• What?
  • When?
  • Who?

If the dispatcher determines that the caller has a hearing and/or speech impairment or disability, he/she shall immediately initiate a connection with the individual via available TDD/TTY equipment or Telephone Relay Service (TRS), as mandated by the Americans with Disabilities Act (ADA).

If the dispatcher determines that the caller is a limited English proficiency (LEP) individual,     the dispatcher should quickly determine whether sufficient information can be obtained to initiate an appropriate response. If language assistance is still needed, the language is known and a language-appropriate authorized interpreter is available in the Dispatch Center, the dispatcher should immediately connect the LEP caller to the authorized interpreter.

If no authorized interpreter is available or the dispatcher is unable to identify the caller’s language, the dispatcher will contact the contracted telephonic interpretation service and establish a three- party call connecting the dispatcher, the LEP individual and the interpreter.

Dispatchers should be courteous, patient and respectful when dealing with the public.



A call is considered an emergency when there is an immediate or potential threat to life or serious property damage, and the timely arrival of public safety assistance is of the utmost importance. A person reporting an emergency should not be placed on hold until the dispatcher has obtained all necessary information to ensure the safety of the responding department members and affected individuals.

Emergency calls should be dispatched immediately. The Shift Supervisor shall be notified of pending emergency calls for service when department members are unavailable for dispatch.



A call is considered a non-emergency call when there is no immediate or potential threat to life or property. A person reporting a non-emergency may be placed on hold, if necessary, to allow the dispatcher to handle a higher priority or emergency call.

The reporting person should be advised if there will be a delay in the dispatcher returning to the telephone line or when there will be a delay in the response for service.



The police radio system is for official use only, to be used by dispatchers to communicate     with department members in the field. All transmissions shall be professional and made in a calm, businesslike manner, using proper language and correct procedures. Such transmissions shall include, but are not limited to:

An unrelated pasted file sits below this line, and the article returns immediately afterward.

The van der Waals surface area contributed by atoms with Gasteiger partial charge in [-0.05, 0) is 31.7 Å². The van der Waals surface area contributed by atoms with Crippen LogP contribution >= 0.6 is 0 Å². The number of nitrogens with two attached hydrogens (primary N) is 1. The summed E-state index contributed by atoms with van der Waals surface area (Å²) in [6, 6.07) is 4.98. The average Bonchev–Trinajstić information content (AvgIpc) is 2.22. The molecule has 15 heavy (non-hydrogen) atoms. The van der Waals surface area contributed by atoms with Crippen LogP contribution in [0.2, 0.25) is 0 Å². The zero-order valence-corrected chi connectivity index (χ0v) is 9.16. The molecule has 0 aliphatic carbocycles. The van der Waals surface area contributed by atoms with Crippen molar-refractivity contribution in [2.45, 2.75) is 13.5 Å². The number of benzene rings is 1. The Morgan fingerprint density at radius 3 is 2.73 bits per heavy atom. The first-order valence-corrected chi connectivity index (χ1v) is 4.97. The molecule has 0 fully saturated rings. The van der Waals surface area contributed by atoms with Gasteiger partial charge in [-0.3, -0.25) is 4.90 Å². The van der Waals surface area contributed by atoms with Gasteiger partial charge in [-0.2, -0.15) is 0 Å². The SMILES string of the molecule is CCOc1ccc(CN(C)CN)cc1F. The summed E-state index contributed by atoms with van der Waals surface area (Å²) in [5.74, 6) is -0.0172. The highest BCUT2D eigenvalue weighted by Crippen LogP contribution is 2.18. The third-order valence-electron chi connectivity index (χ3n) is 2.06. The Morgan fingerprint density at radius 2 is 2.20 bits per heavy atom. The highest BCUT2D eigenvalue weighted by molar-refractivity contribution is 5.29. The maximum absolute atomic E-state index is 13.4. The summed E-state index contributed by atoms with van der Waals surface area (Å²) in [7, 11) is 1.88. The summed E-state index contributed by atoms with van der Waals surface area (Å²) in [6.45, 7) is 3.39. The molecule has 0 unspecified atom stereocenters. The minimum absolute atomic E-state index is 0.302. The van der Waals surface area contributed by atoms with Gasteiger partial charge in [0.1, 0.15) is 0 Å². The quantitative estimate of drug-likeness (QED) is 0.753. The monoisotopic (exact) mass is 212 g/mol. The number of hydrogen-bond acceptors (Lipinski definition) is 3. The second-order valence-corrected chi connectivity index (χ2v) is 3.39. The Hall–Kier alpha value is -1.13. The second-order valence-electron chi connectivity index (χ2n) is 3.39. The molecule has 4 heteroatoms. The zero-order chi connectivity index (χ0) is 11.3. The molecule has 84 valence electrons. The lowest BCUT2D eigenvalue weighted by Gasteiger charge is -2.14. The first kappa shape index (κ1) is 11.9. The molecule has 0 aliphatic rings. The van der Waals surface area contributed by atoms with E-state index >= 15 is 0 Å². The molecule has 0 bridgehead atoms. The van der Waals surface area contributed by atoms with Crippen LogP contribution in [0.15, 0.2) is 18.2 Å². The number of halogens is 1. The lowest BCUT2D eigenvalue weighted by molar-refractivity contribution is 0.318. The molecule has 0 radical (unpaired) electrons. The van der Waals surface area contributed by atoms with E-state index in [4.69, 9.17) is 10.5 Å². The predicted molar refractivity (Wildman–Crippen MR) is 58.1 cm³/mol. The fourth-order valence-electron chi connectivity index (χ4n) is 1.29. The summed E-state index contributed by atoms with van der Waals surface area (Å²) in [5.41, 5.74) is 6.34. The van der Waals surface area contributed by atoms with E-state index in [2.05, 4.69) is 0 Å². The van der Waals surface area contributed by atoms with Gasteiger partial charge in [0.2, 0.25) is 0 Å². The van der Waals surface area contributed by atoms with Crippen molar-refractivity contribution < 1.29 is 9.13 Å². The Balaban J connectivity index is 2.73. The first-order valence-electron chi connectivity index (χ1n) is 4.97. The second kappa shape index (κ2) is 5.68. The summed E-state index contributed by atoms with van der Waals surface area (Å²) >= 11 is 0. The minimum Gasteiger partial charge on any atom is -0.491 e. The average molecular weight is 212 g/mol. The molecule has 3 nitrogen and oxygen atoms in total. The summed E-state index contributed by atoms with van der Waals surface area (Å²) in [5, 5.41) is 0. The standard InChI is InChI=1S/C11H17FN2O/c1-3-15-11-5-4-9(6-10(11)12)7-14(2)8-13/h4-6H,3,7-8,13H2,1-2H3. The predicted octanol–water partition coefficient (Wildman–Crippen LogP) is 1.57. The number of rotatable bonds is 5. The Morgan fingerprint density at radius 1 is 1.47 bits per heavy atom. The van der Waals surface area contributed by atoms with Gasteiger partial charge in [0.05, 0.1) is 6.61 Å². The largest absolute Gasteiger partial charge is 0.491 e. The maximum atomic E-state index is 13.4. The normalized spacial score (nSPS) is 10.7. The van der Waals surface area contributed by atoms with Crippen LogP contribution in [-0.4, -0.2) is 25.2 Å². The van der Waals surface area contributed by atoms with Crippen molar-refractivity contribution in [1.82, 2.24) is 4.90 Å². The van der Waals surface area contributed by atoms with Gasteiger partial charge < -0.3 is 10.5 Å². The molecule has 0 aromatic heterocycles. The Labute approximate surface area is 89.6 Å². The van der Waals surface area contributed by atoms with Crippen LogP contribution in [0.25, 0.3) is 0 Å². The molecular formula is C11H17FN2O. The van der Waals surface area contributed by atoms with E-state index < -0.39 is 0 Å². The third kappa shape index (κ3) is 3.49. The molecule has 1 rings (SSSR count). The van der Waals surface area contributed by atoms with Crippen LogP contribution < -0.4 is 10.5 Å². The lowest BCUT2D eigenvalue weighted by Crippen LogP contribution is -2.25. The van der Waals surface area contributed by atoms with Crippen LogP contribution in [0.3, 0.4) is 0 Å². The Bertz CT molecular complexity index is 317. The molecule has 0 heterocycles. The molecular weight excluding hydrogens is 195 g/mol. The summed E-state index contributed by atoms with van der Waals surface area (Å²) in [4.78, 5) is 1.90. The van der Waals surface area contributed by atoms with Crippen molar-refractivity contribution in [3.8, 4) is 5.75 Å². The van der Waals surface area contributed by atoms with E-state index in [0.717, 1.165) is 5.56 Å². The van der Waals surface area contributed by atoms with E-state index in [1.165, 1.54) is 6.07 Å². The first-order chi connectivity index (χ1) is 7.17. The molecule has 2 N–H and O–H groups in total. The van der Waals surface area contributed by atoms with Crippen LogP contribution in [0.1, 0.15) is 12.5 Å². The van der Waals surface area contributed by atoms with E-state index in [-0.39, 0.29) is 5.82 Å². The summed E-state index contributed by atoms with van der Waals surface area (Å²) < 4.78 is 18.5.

(a) Members acknowledging the dispatcher with their radio identification call signs and current location.

 (b) Dispatchers acknowledging and responding promptly to all radio transmissions.

 (c) Members keeping the dispatcher advised of their status and location.

 (d) Member and dispatcher acknowledgements shall be concise and without further comment unless additional information is needed.

The Communications Manager shall be notified of radio procedure violations or other causes for complaint. All complaints and violations will be investigated and reported to the complainant’s supervisor and processed through the chain of command.



University of California Santa Cruz Police Department radio operations shall be conducted in accordance with Federal Communications Commission (FCC) procedures and requirements.



Radio call signs are assigned to department members based on factors such as duty assignment, uniformed patrol assignment and/or member identification number. Dispatchers shall identify themselves on the radio with the appropriate station name or number, and identify the department member by his/her call sign. Members should use their call signs when initiating communication with the dispatcher. The use of the call sign allows for a brief pause so that the dispatcher     can acknowledge the appropriate department member. Members initiating communication with other law enforcement or support agencies shall use their entire radio call sign, which includes the department station name or number.



It shall be the responsibility of the Dispatch Center to document all relevant information on calls for service or self-initiated activity. Dispatchers shall attempt to elicit, document and relay as much information as possible to enhance the safety of the member and assist in anticipating conditions that may be encountered at the scene. Desirable information would include, at a minimum:

  • Incident control number.
  • Date and time of request.
  • Name and address of the reporting person, if possible.
  • Type of incident reported.
  • Involvement of weapons, drugs and/or alcohol.
  • Location of incident reported.
  • Identification of members assigned as primary and backup.
  • Time of dispatch.
  • Time of the responding member’s arrival.
  • Time of member’s return to service.
  • Disposition or status of reported incident.



Information that becomes available through the Dispatch Center may be confidential or sensitive in nature. All members of the Dispatch Center shall treat information that becomes known to them as confidential and release that information in accordance with the Protected Information Policy.

Automated data, such as Department of Motor Vehicle records, warrants, criminal history information, records of internal police files or medical information, shall only be made available to authorized law enforcement personnel. Prior to transmitting confidential information via the radio, an admonishment shall be made that confidential information is about to be broadcast.



Dispatchers shall receive training consistent with minimum standards established by POST (Penal Code § 13510).




Policy 802 PDF